Don’t be fooled by Trump’s tweet bleats. He’s got a strategy
He is notorious for tweeting from the hip, unleashing tirades at all and sundry at all hours of the day and night. Yet Donald Trump’s use of social media may not be so haphazard, according to a book which claims it is part of a strategy to knock negative stories out of the headlines.
The US president is quoted describing how by launching a personal attack on a journalist he had stopped cable news covering North Korea and his struggling healthcare bill. Trump’s anger at the “f — — — New York Times” and desire to “sue the s — - out of” newspapers that print inaccurate stories is reported in the book Media Madness: Donald Trump, the Press, and the War over the Truth, by Howard Kurtz, the Fox News host, published Monday.
It also reveals his fascination with the media, asking friends if his tweets are being covered by cable news and fearing aides could get “Pinocchio” awards from fact-checkers. According to an early copy of the book, Kurtz largely paints a sympathetic picture of Trump as he criticises the media’s hostile reaction to his presidency.
However, the book, partly based on interviews with White House “insiders“, provides a string of insights into Trump’s approach to shaping media coverage. One section quotes Trump’s thinking after he tweeted that Mika Brzezinski, a once-friendly TV anchor who turned hostile, was once “bleeding badly from a facelift” at an event. The comment triggered a heated backlash and claims of sexism.
...to Mar-a-Lago 3 nights in a row around New Year's Eve, and insisted on joining me. She was bleeding badly from a face-lift. I said no!— Donald J. Trump (@realDonaldTrump) June 29, 2017
The book recounts how Anthony Scaramucci, at the time just a prominent Trump supporter, told Trump that he should not have “gone there“.
“Is Korea off the TV?” the US president reportedly responded. “Is healthcare off the TV?” When told yes to both he is said to have responded: “Sounds good to me.” The incident, which refers to the North Korea impasse and Trump’s struggling healthcare legislation — which was later defeated in the Senate — suggests he uses tweets to limit coverage of negative stories.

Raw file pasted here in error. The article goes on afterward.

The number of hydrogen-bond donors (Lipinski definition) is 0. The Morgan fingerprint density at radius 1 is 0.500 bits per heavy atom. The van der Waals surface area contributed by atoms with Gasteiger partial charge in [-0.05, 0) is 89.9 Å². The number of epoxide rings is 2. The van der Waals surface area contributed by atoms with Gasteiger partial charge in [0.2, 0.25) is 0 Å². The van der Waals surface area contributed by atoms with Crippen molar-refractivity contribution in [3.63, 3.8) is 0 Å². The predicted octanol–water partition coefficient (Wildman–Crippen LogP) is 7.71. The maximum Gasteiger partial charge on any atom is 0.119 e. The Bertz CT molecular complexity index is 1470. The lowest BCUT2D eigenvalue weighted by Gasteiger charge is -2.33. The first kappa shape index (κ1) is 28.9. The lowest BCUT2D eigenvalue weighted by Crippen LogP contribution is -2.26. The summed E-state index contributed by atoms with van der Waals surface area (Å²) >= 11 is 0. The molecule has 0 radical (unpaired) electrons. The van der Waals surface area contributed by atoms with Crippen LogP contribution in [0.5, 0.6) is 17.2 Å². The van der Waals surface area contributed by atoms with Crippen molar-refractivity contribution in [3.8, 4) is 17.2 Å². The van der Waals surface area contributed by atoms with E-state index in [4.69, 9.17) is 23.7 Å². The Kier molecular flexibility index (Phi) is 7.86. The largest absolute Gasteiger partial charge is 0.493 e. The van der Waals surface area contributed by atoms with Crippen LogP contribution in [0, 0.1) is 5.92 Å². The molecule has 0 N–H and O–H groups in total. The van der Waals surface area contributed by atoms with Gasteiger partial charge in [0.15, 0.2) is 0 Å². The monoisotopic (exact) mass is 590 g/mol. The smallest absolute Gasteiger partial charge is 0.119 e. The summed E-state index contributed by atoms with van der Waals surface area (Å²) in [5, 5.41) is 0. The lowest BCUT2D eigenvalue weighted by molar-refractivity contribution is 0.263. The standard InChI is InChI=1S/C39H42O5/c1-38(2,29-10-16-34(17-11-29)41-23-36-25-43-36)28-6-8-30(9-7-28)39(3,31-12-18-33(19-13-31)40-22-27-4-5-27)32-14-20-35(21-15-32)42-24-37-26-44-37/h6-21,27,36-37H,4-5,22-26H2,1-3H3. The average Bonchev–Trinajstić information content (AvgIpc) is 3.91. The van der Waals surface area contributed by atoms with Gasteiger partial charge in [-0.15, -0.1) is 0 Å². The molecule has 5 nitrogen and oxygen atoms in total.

Other alleged incidents in the book shed light on the president’s repeated interest in how the media, and in particular cable news, is covering him.
After spending four hours on a golf course having tweeted that Barack Obama had wiretapped him, Trump reportedly asked a friend: “Are they talking about it? Is it out there? I’m hoping it’s the lead.” In a meeting with news anchors where he is asked what surprised him most about becoming president, Trump is said to have responded: “The fact that you never changed your coverage. The fact that it never got better.”
Terrible! Just found out that Obama had my "wires tapped" in Trump Tower just before the victory. Nothing found. This is McCarthyism!— Donald J. Trump (@realDonaldTrump) March 4, 2017
Is it legal for a sitting President to be "wire tapping" a race for president prior to an election? Turned down by court earlier. A NEW LOW!— Donald J. Trump (@realDonaldTrump) March 4, 2017
I'd bet a good lawyer could make a great case out of the fact that President Obama was tapping my phones in October, just prior to Election!— Donald J. Trump (@realDonaldTrump) March 4, 2017
The book says Trump reads four newspapers — The New York Times, the New York Post, The Wall Street Journal and The Washington Post. The White House is yet to respond to the book.
— © The Daily Telegraph